Cyclist who nearly died in 2009 crash returns to race weekend

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Cyclist who nearly died in 2009 crash returns to race weekend

Thousands of people are hitting the streets today for Ottawa Race Weekend — and for the first time in a decade, Robert Wein will be one of them.

In 2009, Wein was biking with four other cyclists on March Road in Kanata when they were struck from behind by the driver of a van.

The crash left Wein, an avid triathlete, with a brain injury and serious mobility issues. Doctors gave him a 50 per cent chance of surviving and told him he would never walk or cycle again.

Now, 10 years later, Wein is once again participating in race weekend. He'll be taking part in the two-kilometre race using what's called an "Alinker" walking bike — a pseudo-tricycle with two wheels in the front, one in the back, and no pedals.

Dutch invention

The Alinker was invented in the Netherlands and entered the market through a crowdfunding campaign earlier this decade. In 2016, it made its North American debut.

Wein told CBC Radio's Ottawa Morning Friday how he was initially a bit perplexed when he saw the Alinker for the first time.

"It was completely foreign," he said. "It's a walker, but not a walker. It's a bike, but not a bike. I didn't understand it at all."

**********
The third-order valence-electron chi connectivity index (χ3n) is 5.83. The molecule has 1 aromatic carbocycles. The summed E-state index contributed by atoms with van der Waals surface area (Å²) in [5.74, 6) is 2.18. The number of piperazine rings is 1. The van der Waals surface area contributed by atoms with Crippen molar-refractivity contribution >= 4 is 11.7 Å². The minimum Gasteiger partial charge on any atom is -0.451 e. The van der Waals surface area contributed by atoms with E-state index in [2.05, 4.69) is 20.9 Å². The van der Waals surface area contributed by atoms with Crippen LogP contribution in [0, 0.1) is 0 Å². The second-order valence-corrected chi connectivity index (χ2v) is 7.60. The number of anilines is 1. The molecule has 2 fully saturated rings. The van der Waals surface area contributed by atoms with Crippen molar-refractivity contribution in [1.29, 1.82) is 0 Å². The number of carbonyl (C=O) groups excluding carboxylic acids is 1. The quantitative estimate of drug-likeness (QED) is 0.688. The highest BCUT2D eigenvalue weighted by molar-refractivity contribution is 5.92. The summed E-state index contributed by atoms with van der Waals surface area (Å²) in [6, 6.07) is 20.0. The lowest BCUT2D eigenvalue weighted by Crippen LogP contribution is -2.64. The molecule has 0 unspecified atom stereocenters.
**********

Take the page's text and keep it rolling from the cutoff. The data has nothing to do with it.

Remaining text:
Wein began training with the device, even meeting the inventor — who was inspired to design one for her walker-loathing mother — at one point. He said he realized it would allow him to regain skills he'd lost and let him do things he never thought he'd be able to do again.

For instance, Wein said, he'd never be able to take part in something like Saturday's 2K race with his standard walker.

"It would trip over and fall, because it's not [meant] for this. I couldn't complete events where I'm walking or running," he said.

'Not quitting'

After the crash, Wein founded the Brain Awareness Injury Walk, which has now been held seven times — most recently last summer in Andrew Haydon Park.

Wein said he hopes his experience shows people with acquired brain injuries and other disabilities that "everything is possible."

"How you do it is minor, on the whole," he said. "The point of it is completion — not quitting."